Nadia Comaneci: "In my dreams I made more mistakes than in my day time workout”
"Many times I dreamt about the routines that I was practicing. And many times I dreamt that I did mistakes, but when I was awake, this did not happen. For instance, when dreaming about my routine on the beam I always found myself stepping into the air, as if the beam suddenly became shorter,” recalls Nadia Comaneci in an interview to Marius Tuca, to be published starting today.
"Say It As It Is” Series of Interviews conducted by Marius Tuca
- Marius Tuca: You know, it is pretty hard to get an interview with Nadia Comaneci…
- Generally speaking, for anyone attempting to interview you.
- I noticed you are very selective.
- You really are. But do you know why it is so hard for people to get an interview with Nadia Comaneci?
- Firstly, Nadia Comaneci is a very complex personality, Secondly, Nadia Comaneci is a legend, beyond the real -flesh-and-blood person, and you are well aware of that,. Thirdly, Nadia Comanenci is very difficult to contact. I recon I worked a lot to prepare for this interview.
- What is being famous to you?
- That was back then. But how was it after finding out about your international fame?
- There are many such public figures who told you, 20 or 30 years after that momentus time, when meeting you, that they had fallen in love with you.
- OK, but in fact, you yourself raised the question and toyed with the answer. The answer is that you revolutionzed the world of gymnastics, being the only person, so far, to make the cover of three magazines at the same time: Time, Sports Illustrated and Newsweek.
- Oh, Obama may stand a chance at that. This is easy for me to see it, as a journalist ...
- So, you were not aware of the impact you had in the United States?
- In Ioan Chirila's book "Nadia”, Ion Tiriac tells that he was in the US at the time and that television ratings for your performance were 19, on a scale measuring them from 1 to 20, and standing almost on a pair with the live broadcast of the first man landing on the Moon. So, you knew none of these facts back then, but you know them now. What is your take now?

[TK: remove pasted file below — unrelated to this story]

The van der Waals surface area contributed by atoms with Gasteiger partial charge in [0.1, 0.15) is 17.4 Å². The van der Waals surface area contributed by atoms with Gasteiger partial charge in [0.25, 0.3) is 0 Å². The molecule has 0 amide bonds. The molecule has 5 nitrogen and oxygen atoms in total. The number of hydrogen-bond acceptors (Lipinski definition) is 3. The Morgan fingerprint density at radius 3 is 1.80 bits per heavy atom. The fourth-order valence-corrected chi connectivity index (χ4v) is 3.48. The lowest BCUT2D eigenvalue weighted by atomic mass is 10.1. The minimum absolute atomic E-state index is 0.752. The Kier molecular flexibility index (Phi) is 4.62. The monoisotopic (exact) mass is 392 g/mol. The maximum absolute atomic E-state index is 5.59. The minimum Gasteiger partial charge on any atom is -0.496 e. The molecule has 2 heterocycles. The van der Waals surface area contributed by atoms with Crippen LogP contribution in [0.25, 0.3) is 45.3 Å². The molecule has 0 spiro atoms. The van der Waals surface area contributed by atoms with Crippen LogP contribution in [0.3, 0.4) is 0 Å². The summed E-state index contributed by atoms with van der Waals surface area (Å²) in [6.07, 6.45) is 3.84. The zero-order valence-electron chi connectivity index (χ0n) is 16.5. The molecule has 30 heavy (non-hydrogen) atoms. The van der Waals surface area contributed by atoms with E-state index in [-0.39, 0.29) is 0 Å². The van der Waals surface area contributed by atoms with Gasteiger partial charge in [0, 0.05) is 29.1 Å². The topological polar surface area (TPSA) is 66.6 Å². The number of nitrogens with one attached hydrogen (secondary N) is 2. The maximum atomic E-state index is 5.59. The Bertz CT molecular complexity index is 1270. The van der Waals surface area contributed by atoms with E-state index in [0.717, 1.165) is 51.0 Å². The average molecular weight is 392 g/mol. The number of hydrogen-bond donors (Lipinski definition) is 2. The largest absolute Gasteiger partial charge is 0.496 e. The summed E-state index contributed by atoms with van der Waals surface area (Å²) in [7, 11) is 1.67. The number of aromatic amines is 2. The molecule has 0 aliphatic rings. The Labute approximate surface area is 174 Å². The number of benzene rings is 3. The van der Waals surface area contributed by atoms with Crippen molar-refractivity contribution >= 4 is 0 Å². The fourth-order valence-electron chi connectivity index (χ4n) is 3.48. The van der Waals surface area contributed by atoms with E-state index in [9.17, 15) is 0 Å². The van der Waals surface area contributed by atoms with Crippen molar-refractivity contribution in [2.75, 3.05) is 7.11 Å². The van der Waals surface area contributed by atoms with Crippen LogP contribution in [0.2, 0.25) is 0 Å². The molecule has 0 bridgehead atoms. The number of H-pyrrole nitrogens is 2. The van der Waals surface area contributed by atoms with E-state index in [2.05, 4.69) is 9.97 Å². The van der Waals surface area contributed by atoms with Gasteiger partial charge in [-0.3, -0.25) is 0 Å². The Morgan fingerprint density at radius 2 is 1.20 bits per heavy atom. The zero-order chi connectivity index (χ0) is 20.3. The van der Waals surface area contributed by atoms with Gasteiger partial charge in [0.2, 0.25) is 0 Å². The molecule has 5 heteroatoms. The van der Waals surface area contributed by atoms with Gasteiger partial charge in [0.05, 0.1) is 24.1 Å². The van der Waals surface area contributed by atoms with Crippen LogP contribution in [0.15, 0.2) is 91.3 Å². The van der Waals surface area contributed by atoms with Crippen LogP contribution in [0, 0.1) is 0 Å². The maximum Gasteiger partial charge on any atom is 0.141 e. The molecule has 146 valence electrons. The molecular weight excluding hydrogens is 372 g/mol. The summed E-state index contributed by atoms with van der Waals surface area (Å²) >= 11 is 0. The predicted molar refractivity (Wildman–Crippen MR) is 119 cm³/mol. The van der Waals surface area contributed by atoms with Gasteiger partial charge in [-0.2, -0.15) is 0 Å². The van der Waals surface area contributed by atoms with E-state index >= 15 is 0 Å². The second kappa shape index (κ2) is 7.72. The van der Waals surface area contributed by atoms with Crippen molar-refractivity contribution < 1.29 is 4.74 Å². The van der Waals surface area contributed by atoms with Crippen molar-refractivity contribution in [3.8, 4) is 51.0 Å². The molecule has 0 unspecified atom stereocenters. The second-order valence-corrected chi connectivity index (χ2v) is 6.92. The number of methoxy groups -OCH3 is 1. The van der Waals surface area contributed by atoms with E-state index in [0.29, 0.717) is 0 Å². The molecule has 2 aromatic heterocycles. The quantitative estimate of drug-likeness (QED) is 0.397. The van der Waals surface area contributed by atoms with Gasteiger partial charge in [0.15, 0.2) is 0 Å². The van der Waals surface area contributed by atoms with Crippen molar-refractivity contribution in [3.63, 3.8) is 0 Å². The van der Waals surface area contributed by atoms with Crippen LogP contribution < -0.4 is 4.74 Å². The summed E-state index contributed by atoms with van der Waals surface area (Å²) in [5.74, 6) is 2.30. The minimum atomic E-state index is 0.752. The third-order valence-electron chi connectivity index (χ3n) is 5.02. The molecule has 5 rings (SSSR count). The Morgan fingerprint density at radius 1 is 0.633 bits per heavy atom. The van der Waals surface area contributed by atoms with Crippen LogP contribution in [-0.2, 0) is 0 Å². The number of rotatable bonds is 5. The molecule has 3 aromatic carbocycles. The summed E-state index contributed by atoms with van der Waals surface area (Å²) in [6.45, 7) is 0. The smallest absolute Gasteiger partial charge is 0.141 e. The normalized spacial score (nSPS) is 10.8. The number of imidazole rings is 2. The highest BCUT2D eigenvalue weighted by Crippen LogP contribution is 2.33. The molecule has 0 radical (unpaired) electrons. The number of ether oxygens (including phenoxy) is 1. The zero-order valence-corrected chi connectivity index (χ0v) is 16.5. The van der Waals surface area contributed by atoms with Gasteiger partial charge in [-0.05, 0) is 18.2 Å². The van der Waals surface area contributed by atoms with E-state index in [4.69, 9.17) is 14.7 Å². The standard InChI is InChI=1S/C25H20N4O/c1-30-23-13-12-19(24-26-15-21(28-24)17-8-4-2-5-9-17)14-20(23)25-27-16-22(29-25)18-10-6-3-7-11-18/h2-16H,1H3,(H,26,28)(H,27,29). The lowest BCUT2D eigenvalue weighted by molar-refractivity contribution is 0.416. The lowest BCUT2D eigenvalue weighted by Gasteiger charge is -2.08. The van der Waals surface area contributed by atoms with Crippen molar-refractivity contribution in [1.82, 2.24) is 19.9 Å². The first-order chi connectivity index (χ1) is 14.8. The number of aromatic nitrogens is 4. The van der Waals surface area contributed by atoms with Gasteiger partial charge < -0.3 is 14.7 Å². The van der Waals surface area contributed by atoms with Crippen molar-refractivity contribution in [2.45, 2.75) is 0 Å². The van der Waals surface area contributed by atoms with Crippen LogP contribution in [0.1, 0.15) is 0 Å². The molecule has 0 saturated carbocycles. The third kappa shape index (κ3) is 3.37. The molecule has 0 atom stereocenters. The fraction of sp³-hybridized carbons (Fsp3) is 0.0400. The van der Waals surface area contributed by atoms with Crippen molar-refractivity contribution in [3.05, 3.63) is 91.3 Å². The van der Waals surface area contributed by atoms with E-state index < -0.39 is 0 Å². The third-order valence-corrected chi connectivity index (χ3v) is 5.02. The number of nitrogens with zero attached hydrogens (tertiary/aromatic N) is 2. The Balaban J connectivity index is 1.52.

- So, are you aware of chaning people lives? Did you become aware over time?
- I read you book, "Nadia Comaneci – Letters To A Young Gymnast”. I read it several times, and I want to say that I could not recall any of your team mates, with the exception of Teodora Ungureanu. What I mean to say is that your personal success scorched around and obliterated the success of anyone else. I would like to continue our talk based on things you write in this book. You write at one point: "This is what life is, isn't it? You aim a target and try to reach it by being better by the day, till you reach that target. It requires considerabile effort, but if you are in love with what you do, the whole process is sheer joy. I was not born a champion, I did not dream in those early days about becoming one. My thoughts were at the small scale competitions Bela ştrans. note: Bela Karoly, Nadia Comaneci's trainerţ was organizing in our gym, at the small rewards he gave me when I did it right. I dreamt about learning new routines, I wanted to run, to swirl, to do double vaults and nothing to keep me on the ground, for I was meant to fly.” I believe people should know why you embarked on the hard work, and that that was not the crave for fame.
Some people believe to this day that you were in for the fame. But sports celebrities turned out only later on, in the '80s.
Maybe in the United States being a good sportsman or woman equaled to being famous, but not so in Romania.
- You also wrote in your book: "Victory to me never meant standing on a podium with medals around my neck. I usually looked back in the audience, as they aplauded, I looked at Bela and Marta, who were smiling. I kissed the other competitors, but the drums inside me beat to a different rythm. High up on that stand, even at that young age, I was rewinding in my head the film of the routine, trying to discover the errors, the opportunities to make the routine better.” This I find incredibile: as you stood there, carrying your medals, you were still obsessed with bettering your routine, to identify your mistakes ...
- Did you do more mistakes in your dreams than in reality!
- And how was it, this dreaming of yours?
- This is a nightmare, not a dream. What other dreams did you have?
- At the end of the day, your flight came true, with everything you accomplished in gymnastics. What other dreams do you have from those early days? Were they all related to gymnastics?
TO BE CONTINUED IN THE NEXT ISSUE